Also, if you’re watching a professor that really sucks, there is a trick you can use if you are on a Windows computer. According to this Abovethelaw post, you can watch lectures at 1.5x speed if you do the following:
1. Start the lecture.
2. Double click on the video to make it full-screen.
3. Hold down control + shift + G, and it will play at a faster speed. To put it back to normal speed, hit control + shift + N.
Although I have a Mac, I did use Boot Camp to run Windows for this trick on two particular lecturers whom I found to be less than effective.
UPDATE: In 2011, some have reported the Barbri 1.5x speed-up trick as stated above does not work. As I am no longer studying for the bar, I don’t know whether this is true or false. If you happen to know more about this issue, or how to fix it, please post a comment below.
In law school, I spent 1 to 1.5 hours after each class outlining the material from class so that I could comprehend how everything fit together and so I could really understand the law. The two main purposes of outlining, to me, were to deeply comprehend the material and to memorize the material (and, for open book exams, as a reference for the exam). However, in law school, when I really needed to memorize material, I made flash cards to drill the information into my brain.
For the bar exam, Barbri suggests that each student outline the material after each class. I don’t think that is a great idea, so I didn’t do it. This is because the material really isn’t hard to learn; as I mentioned before, it’s spoon-fed to you. Moreover, Barbri provides you with two outlines for each area of law, a long outline and a condensed outline, and for some subjects, a super-condensed outline. As a result, the main thing that you need to do for the bar is memorize the material. Thus, I went straight to making flashcards.
The first two days of class, I made physical flashcards on 3×5 index cards. That was a mistake. My wrist really hurt, and I used an entire pen worth of ink in making the flash cards (seriously). It also took four hours per day to make the flash cards.
After that, I decided to make digital flashcards that I could review on my old 1G iPod Touch. The program I used was called iFlash. iFlash works on a Mac and an iPhone or iPod Touch. I’m sure that there are windows programs and programs that work for Android phones as well. iFlash cost $14.95, but it was well worth it.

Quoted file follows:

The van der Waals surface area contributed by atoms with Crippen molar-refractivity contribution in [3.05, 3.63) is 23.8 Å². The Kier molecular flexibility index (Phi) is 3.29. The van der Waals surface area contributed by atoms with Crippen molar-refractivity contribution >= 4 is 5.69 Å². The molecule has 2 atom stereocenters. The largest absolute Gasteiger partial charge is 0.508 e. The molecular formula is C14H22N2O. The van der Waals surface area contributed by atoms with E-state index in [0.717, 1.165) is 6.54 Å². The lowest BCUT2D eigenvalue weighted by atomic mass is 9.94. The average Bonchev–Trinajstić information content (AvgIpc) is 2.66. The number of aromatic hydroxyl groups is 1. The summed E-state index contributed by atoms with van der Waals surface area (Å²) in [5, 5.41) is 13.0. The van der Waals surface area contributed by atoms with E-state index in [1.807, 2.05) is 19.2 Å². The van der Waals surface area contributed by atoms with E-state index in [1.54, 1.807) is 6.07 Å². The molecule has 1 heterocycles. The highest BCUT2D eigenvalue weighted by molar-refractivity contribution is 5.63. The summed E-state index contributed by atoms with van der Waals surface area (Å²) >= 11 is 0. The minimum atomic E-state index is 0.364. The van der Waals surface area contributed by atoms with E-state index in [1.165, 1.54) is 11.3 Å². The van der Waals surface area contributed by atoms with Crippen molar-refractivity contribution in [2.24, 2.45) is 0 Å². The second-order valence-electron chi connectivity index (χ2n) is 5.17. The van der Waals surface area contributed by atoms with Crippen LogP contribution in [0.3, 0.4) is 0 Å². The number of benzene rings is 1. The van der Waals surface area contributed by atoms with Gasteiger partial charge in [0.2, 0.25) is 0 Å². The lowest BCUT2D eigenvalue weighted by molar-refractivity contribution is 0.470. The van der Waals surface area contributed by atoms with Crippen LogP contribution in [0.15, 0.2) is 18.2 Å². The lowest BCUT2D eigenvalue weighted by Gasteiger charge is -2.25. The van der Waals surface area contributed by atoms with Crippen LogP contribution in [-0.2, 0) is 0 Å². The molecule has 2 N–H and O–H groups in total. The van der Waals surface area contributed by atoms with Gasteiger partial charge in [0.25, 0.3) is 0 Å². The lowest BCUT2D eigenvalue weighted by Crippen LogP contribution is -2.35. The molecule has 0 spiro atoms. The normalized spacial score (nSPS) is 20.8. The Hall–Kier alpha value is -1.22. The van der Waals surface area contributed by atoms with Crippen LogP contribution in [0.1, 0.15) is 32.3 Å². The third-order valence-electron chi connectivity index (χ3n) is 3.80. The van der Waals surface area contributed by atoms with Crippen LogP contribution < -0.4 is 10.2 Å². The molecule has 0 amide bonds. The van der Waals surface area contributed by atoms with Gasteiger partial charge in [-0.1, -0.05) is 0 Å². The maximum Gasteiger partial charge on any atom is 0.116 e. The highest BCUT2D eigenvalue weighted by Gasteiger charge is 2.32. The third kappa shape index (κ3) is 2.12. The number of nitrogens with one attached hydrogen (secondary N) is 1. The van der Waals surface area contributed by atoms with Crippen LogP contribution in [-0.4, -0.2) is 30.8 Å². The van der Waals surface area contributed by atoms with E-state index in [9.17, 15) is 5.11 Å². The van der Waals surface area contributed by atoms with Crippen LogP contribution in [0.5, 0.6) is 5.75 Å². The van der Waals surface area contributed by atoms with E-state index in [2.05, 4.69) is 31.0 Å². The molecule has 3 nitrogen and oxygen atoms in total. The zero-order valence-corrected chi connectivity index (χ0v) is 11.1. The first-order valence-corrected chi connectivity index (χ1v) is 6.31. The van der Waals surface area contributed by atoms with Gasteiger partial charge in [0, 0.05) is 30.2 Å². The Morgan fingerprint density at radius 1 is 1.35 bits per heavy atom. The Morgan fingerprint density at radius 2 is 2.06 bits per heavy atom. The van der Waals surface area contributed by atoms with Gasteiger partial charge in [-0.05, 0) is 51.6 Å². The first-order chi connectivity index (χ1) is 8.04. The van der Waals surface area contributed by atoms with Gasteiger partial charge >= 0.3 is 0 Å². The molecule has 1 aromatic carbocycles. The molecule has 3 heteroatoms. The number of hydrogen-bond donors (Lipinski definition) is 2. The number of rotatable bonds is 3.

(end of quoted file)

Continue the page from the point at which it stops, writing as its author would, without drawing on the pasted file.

iFlash allows you to type up flashcards on your computer, import them to your iPod Touch or iPhone, and review them on there or on your computer. iFlash is a gigantic upgrade from making paper flashcards for several reasons: (1) typing is much faster than handwriting, so typing up flashcards saved me over an hour per day; (2) you can share digital flashcards with others easily, so if you decide to study with friends, iFlash makes it easy; (3) digital flashcards are far easier to carry around than the 1,000+ flashcards you’d have to carry around if you made paper cards, and you can review them anywhere; and (4) you can make audio versions of your flashcards to review while you’re in the car if you have them in a digital format.
My recommendation for studying is to basically just try to follow the Barbri paced plan. Go to class, make flashcards for that class, try to do a couple state essay questions or Multistate Practice Question (“MPQ”) question sets each night. Then, every weekend, try to review all of your flashcards. I never actually got through memorizing all of my flashcards in a single weekend. I was able to scan through them all if I wanted, but if I tried to actually memorize each one, it wasn’t happening, even the week before the bar. Also, once again, while it’s important to try to follow the paced plan, it’s not necessary. I didn’t finish all of the assignments on it, but I still passed.
Although I think that reviewing flashcards is the most important part of the bar studying process, I think that reviewing essay questions is important. Some areas of law are hard to get a good grasp of without actually writing out an answer, so taking a crack at a number of essay questions can be helpful.
CRANKING UP IN JULY
No matter how much you study during the early part of the bar exam process, you’re probably going to be worried about your situation in July. Some of the sample essay questions you’ll do will include information that you’ve never seen before (that’s normal – learn it but don’t freak out about it), your MPQ scores might not be as high as you’d like, your friends might be freaking you out, whatever. In any event, July will become a much busier and more stressful month. While it’s not a bad idea to work harder in July to get ready for the exam, know that everyone is feeling freaked out just like you. Although you feel like you’re going to fail, it’s not nearly as inevitable as you might think (I wish I could say that you’re not going to fail, but there’s no guarantee everyone will pass the bar, but the chance of failing is not nearly as certain as you’ll think in July).